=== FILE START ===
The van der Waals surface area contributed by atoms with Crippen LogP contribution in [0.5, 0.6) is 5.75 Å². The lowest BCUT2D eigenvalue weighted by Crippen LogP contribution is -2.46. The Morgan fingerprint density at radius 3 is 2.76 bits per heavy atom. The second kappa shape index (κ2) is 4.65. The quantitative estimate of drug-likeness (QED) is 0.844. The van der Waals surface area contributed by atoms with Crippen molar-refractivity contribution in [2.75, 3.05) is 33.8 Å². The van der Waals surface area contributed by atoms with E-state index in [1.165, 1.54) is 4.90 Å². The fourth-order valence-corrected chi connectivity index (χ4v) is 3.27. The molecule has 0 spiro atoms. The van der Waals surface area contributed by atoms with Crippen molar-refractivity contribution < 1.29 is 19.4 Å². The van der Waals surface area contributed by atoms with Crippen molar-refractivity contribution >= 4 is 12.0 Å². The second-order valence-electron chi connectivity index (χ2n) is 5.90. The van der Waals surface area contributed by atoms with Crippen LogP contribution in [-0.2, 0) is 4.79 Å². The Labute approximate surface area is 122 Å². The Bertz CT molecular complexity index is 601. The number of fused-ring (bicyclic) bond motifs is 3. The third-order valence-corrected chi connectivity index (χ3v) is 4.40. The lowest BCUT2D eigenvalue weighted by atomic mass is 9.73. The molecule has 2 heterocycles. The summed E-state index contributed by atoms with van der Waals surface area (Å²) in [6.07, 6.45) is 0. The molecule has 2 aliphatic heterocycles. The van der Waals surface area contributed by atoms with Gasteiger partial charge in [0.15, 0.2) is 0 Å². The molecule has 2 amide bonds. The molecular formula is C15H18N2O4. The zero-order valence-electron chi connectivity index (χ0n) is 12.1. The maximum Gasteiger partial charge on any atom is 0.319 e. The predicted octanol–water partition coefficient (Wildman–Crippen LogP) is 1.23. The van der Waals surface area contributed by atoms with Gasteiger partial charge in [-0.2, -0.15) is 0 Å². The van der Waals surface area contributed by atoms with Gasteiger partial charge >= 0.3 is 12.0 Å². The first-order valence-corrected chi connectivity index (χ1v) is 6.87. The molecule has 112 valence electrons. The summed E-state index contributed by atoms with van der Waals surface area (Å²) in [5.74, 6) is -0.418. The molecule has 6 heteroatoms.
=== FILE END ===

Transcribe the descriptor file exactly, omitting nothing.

The van der Waals surface area contributed by atoms with Crippen LogP contribution in [0.5, 0.6) is 5.75 Å². The lowest BCUT2D eigenvalue weighted by Crippen LogP contribution is -2.46. The Morgan fingerprint density at radius 3 is 2.76 bits per heavy atom. The second kappa shape index (κ2) is 4.65. The quantitative estimate of drug-likeness (QED) is 0.844. The van der Waals surface area contributed by atoms with Crippen molar-refractivity contribution in [2.75, 3.05) is 33.8 Å². The van der Waals surface area contributed by atoms with E-state index in [1.165, 1.54) is 4.90 Å². The fourth-order valence-corrected chi connectivity index (χ4v) is 3.27. The molecule has 0 spiro atoms. The van der Waals surface area contributed by atoms with Crippen molar-refractivity contribution < 1.29 is 19.4 Å². The van der Waals surface area contributed by atoms with Crippen molar-refractivity contribution >= 4 is 12.0 Å². The second-order valence-electron chi connectivity index (χ2n) is 5.90. The van der Waals surface area contributed by atoms with Crippen LogP contribution in [-0.2, 0) is 4.79 Å². The Labute approximate surface area is 122 Å². The Bertz CT molecular complexity index is 601. The number of fused-ring (bicyclic) bond motifs is 3. The third-order valence-corrected chi connectivity index (χ3v) is 4.40. The lowest BCUT2D eigenvalue weighted by atomic mass is 9.73. The molecule has 2 heterocycles. The summed E-state index contributed by atoms with van der Waals surface area (Å²) in [6.07, 6.45) is 0. The molecule has 2 aliphatic heterocycles. The van der Waals surface area contributed by atoms with Gasteiger partial charge in [0.15, 0.2) is 0 Å². The molecule has 2 amide bonds. The molecular formula is C15H18N2O4. The zero-order valence-electron chi connectivity index (χ0n) is 12.1. The maximum Gasteiger partial charge on any atom is 0.319 e. The predicted octanol–water partition coefficient (Wildman–Crippen LogP) is 1.23. The van der Waals surface area contributed by atoms with Gasteiger partial charge in [-0.2, -0.15) is 0 Å². The van der Waals surface area contributed by atoms with Gasteiger partial charge >= 0.3 is 12.0 Å². The first-order valence-corrected chi connectivity index (χ1v) is 6.87. The molecule has 112 valence electrons. The summed E-state index contributed by atoms with van der Waals surface area (Å²) in [5.74, 6) is -0.418. The molecule has 6 heteroatoms.